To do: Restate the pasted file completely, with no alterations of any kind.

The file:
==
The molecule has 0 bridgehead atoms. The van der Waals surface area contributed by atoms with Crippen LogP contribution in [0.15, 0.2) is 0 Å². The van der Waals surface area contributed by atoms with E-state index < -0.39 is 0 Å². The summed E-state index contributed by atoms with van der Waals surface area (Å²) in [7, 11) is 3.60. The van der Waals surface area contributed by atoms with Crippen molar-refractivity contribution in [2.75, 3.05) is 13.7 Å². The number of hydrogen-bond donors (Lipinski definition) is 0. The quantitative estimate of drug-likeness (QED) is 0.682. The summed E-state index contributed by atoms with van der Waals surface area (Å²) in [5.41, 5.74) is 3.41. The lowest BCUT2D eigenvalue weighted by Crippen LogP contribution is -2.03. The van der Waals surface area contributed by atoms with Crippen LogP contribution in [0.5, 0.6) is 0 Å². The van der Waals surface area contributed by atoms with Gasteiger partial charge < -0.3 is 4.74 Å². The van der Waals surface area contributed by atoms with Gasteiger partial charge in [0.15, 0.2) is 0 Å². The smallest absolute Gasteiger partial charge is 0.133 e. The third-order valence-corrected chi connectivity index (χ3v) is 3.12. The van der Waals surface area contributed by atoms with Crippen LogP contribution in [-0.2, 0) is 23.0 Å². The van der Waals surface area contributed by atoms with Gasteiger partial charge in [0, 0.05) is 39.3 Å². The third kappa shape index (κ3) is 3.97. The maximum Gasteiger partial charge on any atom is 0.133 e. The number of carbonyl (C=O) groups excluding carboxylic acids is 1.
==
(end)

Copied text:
The molecule has 0 bridgehead atoms. The van der Waals surface area contributed by atoms with Crippen LogP contribution in [0.15, 0.2) is 0 Å². The van der Waals surface area contributed by atoms with E-state index < -0.39 is 0 Å². The summed E-state index contributed by atoms with van der Waals surface area (Å²) in [7, 11) is 3.60. The van der Waals surface area contributed by atoms with Crippen molar-refractivity contribution in [2.75, 3.05) is 13.7 Å². The number of hydrogen-bond donors (Lipinski definition) is 0. The quantitative estimate of drug-likeness (QED) is 0.682. The summed E-state index contributed by atoms with van der Waals surface area (Å²) in [5.41, 5.74) is 3.41. The lowest BCUT2D eigenvalue weighted by Crippen LogP contribution is -2.03. The van der Waals surface area contributed by atoms with Crippen LogP contribution in [0.5, 0.6) is 0 Å². The van der Waals surface area contributed by atoms with Gasteiger partial charge < -0.3 is 4.74 Å². The van der Waals surface area contributed by atoms with Gasteiger partial charge in [0.15, 0.2) is 0 Å². The smallest absolute Gasteiger partial charge is 0.133 e. The third-order valence-corrected chi connectivity index (χ3v) is 3.12. The van der Waals surface area contributed by atoms with Crippen LogP contribution in [-0.2, 0) is 23.0 Å². The van der Waals surface area contributed by atoms with Gasteiger partial charge in [0, 0.05) is 39.3 Å². The third kappa shape index (κ3) is 3.97. The maximum Gasteiger partial charge on any atom is 0.133 e. The number of carbonyl (C=O) groups excluding carboxylic acids is 1.